March 4, 2024

Changing your mindset can change your life

I did a lot of thinking yesterday about how our words, mindset, and the way we think about things has such an impact on our happiness and outcomes.   Changing our mindset can change our life. I have been thrown a number of curve balls during this last 6 months and realised that I have been thinking that life is hard, painful, and sad at the moment. However there have been lots of good things happen but I have hardly noticed or registered them.  My mindset had changed  to a negative one as I haven’t been doing enough self care recently.
The thing that I have learned about the brain is that it doesn’t know what is true and what isn’t. If you think about something, it will look for things to validate and re-enforce what you are thinking. An example is if you think you are unlucky your brain will focus only on the times something unfortunate happens and not the times when things go right and so  your life will shrink. If you think you are lucky, the opposite happens and you will be braver and so your life will expand.
I was watching a news programme on YouTube about struggling families and single people on benefits. The reporter kept using words like destitution and hardship to them. A lot of what the families were having to cope with were things I did when I brought my children up alone. Washing clothes in the bath, buying second hand clothes, missing meals to feed the children are examples.  However, at the time, although things were very hard, I did not see myself as destitute.  I remember seeing it as temporary, a challenge, and not what I wanted for my children. This in turn motivated me to look for ways to change my position. If I had thought of myself as destitute and in an impossible situation with little hope of it getting better (which is how the reporter described the various people to their faces), I would have become depressed and given up. I wouldn’t have looked outside of the box for ways to thrive rather than survive. (eg. foraging or selling charity shop glass I painted at car boot stalls, getting qualifications etc). I wouldn’t have believed things would change.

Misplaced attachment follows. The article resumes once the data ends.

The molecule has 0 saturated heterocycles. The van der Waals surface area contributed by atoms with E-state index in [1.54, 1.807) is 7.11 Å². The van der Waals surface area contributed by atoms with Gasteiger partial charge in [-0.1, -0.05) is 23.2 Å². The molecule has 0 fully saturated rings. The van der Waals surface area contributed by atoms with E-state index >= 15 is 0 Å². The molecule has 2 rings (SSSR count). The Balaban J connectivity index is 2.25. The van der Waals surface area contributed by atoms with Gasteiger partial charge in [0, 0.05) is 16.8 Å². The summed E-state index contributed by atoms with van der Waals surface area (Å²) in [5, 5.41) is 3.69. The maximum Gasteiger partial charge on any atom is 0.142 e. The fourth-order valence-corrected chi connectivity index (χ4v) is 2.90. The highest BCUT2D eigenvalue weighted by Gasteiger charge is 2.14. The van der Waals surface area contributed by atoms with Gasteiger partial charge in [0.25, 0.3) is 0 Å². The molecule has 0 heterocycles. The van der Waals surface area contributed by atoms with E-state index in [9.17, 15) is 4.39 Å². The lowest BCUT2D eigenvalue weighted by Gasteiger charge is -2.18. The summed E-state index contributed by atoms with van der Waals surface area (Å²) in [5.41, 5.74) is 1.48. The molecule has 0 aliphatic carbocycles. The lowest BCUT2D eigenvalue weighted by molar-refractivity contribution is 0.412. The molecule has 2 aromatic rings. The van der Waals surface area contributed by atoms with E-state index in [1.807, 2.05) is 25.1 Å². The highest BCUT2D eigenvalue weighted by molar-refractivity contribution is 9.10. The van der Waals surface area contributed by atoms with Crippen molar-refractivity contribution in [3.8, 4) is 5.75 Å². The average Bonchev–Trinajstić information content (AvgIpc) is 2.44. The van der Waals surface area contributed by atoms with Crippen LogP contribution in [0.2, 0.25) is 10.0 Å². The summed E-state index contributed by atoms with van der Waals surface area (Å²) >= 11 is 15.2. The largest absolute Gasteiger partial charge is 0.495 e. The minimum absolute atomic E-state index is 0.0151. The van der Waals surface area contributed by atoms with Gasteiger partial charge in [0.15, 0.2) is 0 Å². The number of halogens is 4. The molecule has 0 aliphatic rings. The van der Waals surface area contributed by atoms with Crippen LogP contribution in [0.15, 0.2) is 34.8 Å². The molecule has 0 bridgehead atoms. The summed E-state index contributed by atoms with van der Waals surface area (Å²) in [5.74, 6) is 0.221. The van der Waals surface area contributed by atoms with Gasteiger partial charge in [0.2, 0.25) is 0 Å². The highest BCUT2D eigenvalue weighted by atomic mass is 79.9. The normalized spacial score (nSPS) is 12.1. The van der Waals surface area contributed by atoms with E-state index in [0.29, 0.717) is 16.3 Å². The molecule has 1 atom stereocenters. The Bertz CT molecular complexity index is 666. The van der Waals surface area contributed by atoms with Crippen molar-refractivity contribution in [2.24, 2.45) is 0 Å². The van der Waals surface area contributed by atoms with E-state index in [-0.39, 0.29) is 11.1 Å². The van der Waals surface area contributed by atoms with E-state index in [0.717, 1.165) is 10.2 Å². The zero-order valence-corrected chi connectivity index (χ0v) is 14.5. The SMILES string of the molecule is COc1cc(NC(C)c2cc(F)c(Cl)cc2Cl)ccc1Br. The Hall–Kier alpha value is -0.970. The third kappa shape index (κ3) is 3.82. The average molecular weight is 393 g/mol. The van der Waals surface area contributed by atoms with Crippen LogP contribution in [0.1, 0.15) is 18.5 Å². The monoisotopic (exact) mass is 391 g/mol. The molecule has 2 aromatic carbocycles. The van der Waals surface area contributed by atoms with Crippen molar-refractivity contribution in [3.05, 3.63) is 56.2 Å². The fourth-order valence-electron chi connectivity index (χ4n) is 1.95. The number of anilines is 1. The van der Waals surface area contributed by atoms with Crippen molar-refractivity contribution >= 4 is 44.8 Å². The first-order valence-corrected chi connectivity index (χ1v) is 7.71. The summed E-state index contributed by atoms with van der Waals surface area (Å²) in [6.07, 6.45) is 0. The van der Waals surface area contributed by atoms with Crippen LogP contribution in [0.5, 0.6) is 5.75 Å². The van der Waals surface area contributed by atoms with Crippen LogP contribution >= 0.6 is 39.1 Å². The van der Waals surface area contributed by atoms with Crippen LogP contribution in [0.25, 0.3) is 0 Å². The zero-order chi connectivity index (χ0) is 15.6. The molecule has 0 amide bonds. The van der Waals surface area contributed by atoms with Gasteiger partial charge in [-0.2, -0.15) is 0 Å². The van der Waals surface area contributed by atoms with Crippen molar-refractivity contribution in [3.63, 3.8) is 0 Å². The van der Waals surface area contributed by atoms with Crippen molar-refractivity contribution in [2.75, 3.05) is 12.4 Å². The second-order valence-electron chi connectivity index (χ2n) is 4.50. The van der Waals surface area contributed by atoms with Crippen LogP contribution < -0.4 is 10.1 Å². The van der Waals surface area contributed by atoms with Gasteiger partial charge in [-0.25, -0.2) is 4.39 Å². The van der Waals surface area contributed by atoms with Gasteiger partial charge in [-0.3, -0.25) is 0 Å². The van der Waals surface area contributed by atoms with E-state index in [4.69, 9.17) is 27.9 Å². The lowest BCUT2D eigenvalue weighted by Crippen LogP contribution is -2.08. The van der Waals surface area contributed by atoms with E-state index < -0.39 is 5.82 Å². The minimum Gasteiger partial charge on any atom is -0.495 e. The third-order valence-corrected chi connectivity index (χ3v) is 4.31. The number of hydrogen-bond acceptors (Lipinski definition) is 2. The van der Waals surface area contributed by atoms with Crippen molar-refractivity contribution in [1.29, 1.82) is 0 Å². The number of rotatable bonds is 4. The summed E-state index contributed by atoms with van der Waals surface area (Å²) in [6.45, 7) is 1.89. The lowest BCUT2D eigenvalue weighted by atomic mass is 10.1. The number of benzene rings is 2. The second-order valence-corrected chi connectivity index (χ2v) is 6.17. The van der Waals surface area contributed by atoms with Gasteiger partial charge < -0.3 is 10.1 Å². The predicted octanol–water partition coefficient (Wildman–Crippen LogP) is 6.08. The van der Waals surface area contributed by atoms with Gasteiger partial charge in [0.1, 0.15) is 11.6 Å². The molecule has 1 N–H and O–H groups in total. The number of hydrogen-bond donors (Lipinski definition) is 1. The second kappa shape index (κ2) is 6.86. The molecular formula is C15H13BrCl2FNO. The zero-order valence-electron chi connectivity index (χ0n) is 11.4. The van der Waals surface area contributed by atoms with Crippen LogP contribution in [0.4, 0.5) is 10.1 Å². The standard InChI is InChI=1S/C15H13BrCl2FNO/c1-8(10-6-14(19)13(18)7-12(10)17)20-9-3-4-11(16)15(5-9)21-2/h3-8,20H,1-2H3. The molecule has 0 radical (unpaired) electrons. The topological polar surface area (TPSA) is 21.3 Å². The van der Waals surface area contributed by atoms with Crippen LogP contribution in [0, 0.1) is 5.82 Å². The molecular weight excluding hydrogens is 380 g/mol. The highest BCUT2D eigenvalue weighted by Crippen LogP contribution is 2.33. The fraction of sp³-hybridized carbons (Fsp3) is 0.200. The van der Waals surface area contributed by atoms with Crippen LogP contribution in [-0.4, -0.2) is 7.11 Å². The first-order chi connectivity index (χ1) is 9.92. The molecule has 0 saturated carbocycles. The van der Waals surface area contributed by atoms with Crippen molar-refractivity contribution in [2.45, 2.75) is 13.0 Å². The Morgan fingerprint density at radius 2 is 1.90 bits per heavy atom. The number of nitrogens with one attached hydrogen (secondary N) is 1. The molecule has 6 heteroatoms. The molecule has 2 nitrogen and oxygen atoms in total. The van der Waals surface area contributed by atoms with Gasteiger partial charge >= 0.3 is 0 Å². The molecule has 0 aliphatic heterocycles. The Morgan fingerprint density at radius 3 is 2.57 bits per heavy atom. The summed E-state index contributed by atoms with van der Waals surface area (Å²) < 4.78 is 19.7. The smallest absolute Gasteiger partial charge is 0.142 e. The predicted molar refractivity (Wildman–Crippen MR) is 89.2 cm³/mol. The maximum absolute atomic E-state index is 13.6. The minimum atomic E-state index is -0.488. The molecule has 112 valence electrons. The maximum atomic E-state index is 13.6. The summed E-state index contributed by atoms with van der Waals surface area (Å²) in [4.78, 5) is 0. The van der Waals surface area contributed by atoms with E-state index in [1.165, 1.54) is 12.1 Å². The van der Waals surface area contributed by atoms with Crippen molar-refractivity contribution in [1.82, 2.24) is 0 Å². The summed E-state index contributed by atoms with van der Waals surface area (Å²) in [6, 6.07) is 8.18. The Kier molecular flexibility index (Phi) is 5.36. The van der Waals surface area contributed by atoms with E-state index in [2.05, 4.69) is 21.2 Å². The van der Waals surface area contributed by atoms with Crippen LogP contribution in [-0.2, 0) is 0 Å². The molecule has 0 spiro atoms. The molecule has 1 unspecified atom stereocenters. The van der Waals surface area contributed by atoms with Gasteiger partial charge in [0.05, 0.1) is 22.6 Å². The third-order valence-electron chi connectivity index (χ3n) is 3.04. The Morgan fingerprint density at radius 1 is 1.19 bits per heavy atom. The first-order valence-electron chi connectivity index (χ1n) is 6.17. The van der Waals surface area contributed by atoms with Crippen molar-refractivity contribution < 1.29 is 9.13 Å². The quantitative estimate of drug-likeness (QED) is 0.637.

Our situation isn’t any different if we try to be positive, grateful and look on the bright side, but it definitely feels different. We experience it differently as we have hope. It feels lighter rather than dark. I am intentionally trying to change my mindset to manage my grief at the moment. I have stopped focusing on losing my brother just as I got to know him, the life he will miss out on, or thinking about all the plans we made for his retirement last October that we won’t be able to do. Instead, I am trying to flip it. Every time I have a sad thought I replace it by remembering the lovely deep conversations that we had near the end. I remember his animated face as he talked about his work, travel and luxurious lifestyle. I start to plan how to have those experiences we talked about without him by my side but with him in my heart. I console myself by being grateful that we did reconnect and have that special  time together. An extra bonus I am grateful for is that I have also reconnected with family members I haven’t seen since I was a young child at the funeral, and I look forward to making plans with them.
By altering my mindset I can change the lens through which I experience my life.   Recent research has proved that this is not just a theory but that it actually works.  The brain can rewire itself and form new neural pathways based on our thoughts and life experiences.  If we intentionally reduce the negative thought patterns often enough it will allow us to  rewire the brain so that we can have positive thought patterns with out trying.
Gratitude helps me do this.  Every day I list in my head the things that I am grateful for and this in turn helps me see the abundance around me rather than what is missing or lacking. When I hear negative self talk or I become aware of feeling down and sorry for myself, as I have done recently, I challenge those thoughts with facts to show that those feelings are only a small part of my reality, and that there are so many things that I can be grateful for.  I also remind myself that this difficult time is only temporary and that I have survived far worse times in my life before.  I didn’t learn to develop a positive mindset over night.  It took patience and practice, but I promise you that it is possible to change your reality.  You just have to believe and work at it.

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  1. Pam March 5, 2024 at 9:18 am - Reply

    Thank you.

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